City moves to heart of bicentennial observance

By Updated: May 22, 2019 12:02 PM CT | Published: May 21, 2019 11:05 AM CT

It was 200 years ago Wednesday that Memphis was founded, at least by the judgment of historian James Roper. Fifty years ago, he wrote the definitive story on untangling how the city came to be.

“If one day is to be commemorated as the founding date for Memphis, May 22 is probably the best choice,” Roper wrote in the 1969 opus, “The Founding of Memphis.”

“On this day, with the town survey apparently completed, the first lots are conveyed and temporary certificates of title are issued,” he wrote.

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The first of the lots went to Judge Benjamin Fooy, who at the time already had an estate directly across the river on what is now the Arkansas flood plain. Fooy had been the local magistrate for the Spanish government when the area was under Spanish control. He became the American magistrate after the Louisiana Purchase from the French.

Fooy’s lot was on the southeast corner of Winchester Avenue and Front Street, where the Memphis Convention Center now stands. And it had been the site of a home Fooy had built on the same spot when the Spanish controlled what became Memphis.

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The city will formally mark the founding date with three events Wednesday, in addition to other bicentennial events.

  • A community clean-up of the riverfront, including T.O. Fuller State Park. It begins with a briefing at 8 a.m. at the Pipkin Building at The Fairgrounds. The “A New Century of Service” event is coordinated by United Way Mid-South and Volunteer Odyssey.
  • The 100th anniversary of the founding of Orange Mound at 10 a.m. at Orange Mound Gallery, 2232 Lamar Ave.
  • The unveiling of a 50-foot long, 10-foot-tall “Memphis” sign on Mud Island’s South Field at 3 p.m.

“We have wanted to activate that area,” said city communications chief Ursula Madden, comparing the new Memphis sign to the “I Am A Man” sculpture next to Clayborn Temple.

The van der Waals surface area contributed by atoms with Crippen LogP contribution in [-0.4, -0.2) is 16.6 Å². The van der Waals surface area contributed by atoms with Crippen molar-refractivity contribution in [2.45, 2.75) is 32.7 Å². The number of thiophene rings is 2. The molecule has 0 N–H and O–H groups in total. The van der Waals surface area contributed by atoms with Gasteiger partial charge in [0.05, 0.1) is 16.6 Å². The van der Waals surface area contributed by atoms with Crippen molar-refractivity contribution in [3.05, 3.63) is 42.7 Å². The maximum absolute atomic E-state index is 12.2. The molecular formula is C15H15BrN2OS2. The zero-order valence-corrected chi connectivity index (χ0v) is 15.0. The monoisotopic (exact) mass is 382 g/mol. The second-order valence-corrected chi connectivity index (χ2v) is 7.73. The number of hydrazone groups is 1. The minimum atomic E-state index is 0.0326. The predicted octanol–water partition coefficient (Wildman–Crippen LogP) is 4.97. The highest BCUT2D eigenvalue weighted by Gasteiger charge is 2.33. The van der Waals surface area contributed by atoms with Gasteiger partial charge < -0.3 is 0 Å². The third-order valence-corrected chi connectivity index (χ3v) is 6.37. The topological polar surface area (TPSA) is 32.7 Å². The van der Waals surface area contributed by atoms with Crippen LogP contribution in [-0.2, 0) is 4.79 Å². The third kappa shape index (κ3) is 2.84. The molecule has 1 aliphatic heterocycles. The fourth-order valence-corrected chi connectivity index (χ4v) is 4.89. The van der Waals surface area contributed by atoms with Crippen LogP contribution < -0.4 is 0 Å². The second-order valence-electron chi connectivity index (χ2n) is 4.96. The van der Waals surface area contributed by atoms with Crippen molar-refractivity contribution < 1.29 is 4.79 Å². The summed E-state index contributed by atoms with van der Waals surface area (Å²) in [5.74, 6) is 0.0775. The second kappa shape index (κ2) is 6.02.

The sculpture was unveiled a year ago as part of the 50th anniversary commemorations of the 1968 sanitation workers strike and the assassination of Dr. Martin Luther King Jr.

Madden said the city’s “MLK50” events were “practice” for how to approach another anniversary with a broad scope.

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“It is a large scope, so that’s why we narrowed it down to the future,” she said of the city’s theme of “A New Century of Soul.”

The theme was developed by Memphis Brand Initiative, a group of organizations and individuals promoting the city through marketing and communications strategies.

“Their whole task is to basically shape the image of Memphis not only externally … but also internally – how we view ourselves,” Madden said. “This is the place where originality and soul come together to create change. … There’s no place on planet Earth where you can go and authentically be yourself and be as creative as we are here and execute that.”

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The bicentennial observances move to Tom Lee Park Saturday for the “Celebrate Memphis” gathering that includes five stages and what is billed as the world’s longest picnic table for families to bring their own picnic lunches.

Coordinated by the Memphis in May International Festival, "Celebrate Memphis" also is among the closing events of the annual month-long festival. This year, instead of an honored country, Memphis in May is honoring the city's founding.

<strong>Memphis' bicentennial observances move to Tom Lee Park on Saturday for the &ldquo;Celebrate Memphis&rdquo; gathering that includes five stages and what is billed as the world&rsquo;s longest picnic table.</strong> (Jim Weber/Daily Memphian file)

Memphis' bicentennial observances move to Tom Lee Park on Saturday for the “Celebrate Memphis” gathering that includes five stages and what is billed as the world’s longest picnic table. (Jim Weber/Daily Memphian file)

The gates to the park open at 3 p.m. Saturday. The event also includes an air show, parachutists, a mural on the side of Memphis Area Transit Authority buses that those attending will paint, a family zone, a sports zone with professional athletes and a global community expo with 13 cultures represented.

The evening ends with fireworks combined with the Mighty Lights displays on both bridges as well as a drone display.

The city’s cost for the observances is $300,000, Madden said, with Shelby County government contributing another $300,000. 


Memphis@200 Ursula Madden MLK50
Bill Dries

Bill Dries

Bill Dries covers city government and politics. He is a native Memphian and has been a reporter for more than 40 years.

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